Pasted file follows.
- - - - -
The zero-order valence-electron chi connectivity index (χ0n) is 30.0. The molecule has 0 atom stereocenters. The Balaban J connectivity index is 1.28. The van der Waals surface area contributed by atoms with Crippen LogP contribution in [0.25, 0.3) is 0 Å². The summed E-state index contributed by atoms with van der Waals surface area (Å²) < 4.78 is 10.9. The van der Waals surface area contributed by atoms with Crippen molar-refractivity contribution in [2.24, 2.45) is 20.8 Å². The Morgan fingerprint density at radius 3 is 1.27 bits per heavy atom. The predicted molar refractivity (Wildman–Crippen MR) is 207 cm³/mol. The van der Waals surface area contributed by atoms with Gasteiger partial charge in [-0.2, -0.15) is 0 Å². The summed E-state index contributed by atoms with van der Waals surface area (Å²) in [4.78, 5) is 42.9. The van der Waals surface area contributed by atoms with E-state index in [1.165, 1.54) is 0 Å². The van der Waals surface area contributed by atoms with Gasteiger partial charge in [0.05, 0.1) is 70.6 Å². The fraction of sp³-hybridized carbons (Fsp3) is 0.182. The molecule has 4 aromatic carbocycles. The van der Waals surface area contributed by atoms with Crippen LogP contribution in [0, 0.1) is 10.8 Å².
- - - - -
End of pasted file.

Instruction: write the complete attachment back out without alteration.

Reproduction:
The zero-order valence-electron chi connectivity index (χ0n) is 30.0. The molecule has 0 atom stereocenters. The Balaban J connectivity index is 1.28. The van der Waals surface area contributed by atoms with Crippen LogP contribution in [0.25, 0.3) is 0 Å². The summed E-state index contributed by atoms with van der Waals surface area (Å²) < 4.78 is 10.9. The van der Waals surface area contributed by atoms with Crippen molar-refractivity contribution in [2.24, 2.45) is 20.8 Å². The Morgan fingerprint density at radius 3 is 1.27 bits per heavy atom. The predicted molar refractivity (Wildman–Crippen MR) is 207 cm³/mol. The van der Waals surface area contributed by atoms with Gasteiger partial charge in [-0.2, -0.15) is 0 Å². The summed E-state index contributed by atoms with van der Waals surface area (Å²) in [4.78, 5) is 42.9. The van der Waals surface area contributed by atoms with E-state index in [1.165, 1.54) is 0 Å². The van der Waals surface area contributed by atoms with Gasteiger partial charge in [0.05, 0.1) is 70.6 Å². The fraction of sp³-hybridized carbons (Fsp3) is 0.182. The molecule has 4 aromatic carbocycles. The van der Waals surface area contributed by atoms with Crippen LogP contribution in [0, 0.1) is 10.8 Å².